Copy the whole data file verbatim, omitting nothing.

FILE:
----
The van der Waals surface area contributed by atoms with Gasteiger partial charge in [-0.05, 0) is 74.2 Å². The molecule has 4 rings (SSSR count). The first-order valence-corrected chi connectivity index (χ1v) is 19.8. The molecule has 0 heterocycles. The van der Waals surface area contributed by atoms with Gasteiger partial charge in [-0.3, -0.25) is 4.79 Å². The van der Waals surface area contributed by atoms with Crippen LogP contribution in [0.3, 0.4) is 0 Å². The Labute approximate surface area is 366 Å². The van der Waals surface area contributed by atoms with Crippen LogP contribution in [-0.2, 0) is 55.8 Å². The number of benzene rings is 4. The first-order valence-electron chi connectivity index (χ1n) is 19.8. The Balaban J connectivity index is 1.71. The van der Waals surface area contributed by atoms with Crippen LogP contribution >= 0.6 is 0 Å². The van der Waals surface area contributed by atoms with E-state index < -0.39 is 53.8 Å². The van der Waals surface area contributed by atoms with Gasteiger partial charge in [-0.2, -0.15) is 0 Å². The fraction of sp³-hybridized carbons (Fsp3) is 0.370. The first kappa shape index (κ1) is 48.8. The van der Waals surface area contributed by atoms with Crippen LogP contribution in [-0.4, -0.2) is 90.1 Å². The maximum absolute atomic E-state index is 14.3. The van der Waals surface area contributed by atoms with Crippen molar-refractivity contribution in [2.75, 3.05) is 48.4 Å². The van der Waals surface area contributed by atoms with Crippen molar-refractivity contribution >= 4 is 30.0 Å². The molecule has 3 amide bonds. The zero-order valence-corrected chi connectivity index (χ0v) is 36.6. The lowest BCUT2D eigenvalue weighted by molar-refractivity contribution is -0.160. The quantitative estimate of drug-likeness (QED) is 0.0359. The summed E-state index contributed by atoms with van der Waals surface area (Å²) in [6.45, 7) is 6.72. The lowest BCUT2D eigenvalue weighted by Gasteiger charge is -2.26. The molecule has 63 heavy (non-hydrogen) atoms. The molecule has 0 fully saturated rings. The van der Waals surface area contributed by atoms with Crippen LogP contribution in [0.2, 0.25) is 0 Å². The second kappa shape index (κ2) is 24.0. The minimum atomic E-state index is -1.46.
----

The van der Waals surface area contributed by atoms with Gasteiger partial charge in [-0.05, 0) is 74.2 Å². The molecule has 4 rings (SSSR count). The first-order valence-corrected chi connectivity index (χ1v) is 19.8. The molecule has 0 heterocycles. The van der Waals surface area contributed by atoms with Gasteiger partial charge in [-0.3, -0.25) is 4.79 Å². The van der Waals surface area contributed by atoms with Crippen LogP contribution in [0.3, 0.4) is 0 Å². The Labute approximate surface area is 366 Å². The van der Waals surface area contributed by atoms with Crippen LogP contribution in [-0.2, 0) is 55.8 Å². The number of benzene rings is 4. The first-order valence-electron chi connectivity index (χ1n) is 19.8. The Balaban J connectivity index is 1.71. The van der Waals surface area contributed by atoms with Crippen LogP contribution >= 0.6 is 0 Å². The van der Waals surface area contributed by atoms with E-state index < -0.39 is 53.8 Å². The van der Waals surface area contributed by atoms with Gasteiger partial charge in [-0.2, -0.15) is 0 Å². The fraction of sp³-hybridized carbons (Fsp3) is 0.370. The first kappa shape index (κ1) is 48.8. The van der Waals surface area contributed by atoms with Crippen LogP contribution in [-0.4, -0.2) is 90.1 Å². The maximum absolute atomic E-state index is 14.3. The van der Waals surface area contributed by atoms with Crippen molar-refractivity contribution in [2.75, 3.05) is 48.4 Å². The van der Waals surface area contributed by atoms with Crippen molar-refractivity contribution >= 4 is 30.0 Å². The molecule has 3 amide bonds. The zero-order valence-corrected chi connectivity index (χ0v) is 36.6. The lowest BCUT2D eigenvalue weighted by molar-refractivity contribution is -0.160. The quantitative estimate of drug-likeness (QED) is 0.0359. The summed E-state index contributed by atoms with van der Waals surface area (Å²) in [6.45, 7) is 6.72. The lowest BCUT2D eigenvalue weighted by Gasteiger charge is -2.26. The molecule has 63 heavy (non-hydrogen) atoms. The molecule has 0 fully saturated rings. The van der Waals surface area contributed by atoms with Crippen LogP contribution in [0.2, 0.25) is 0 Å². The second kappa shape index (κ2) is 24.0. The minimum atomic E-state index is -1.46.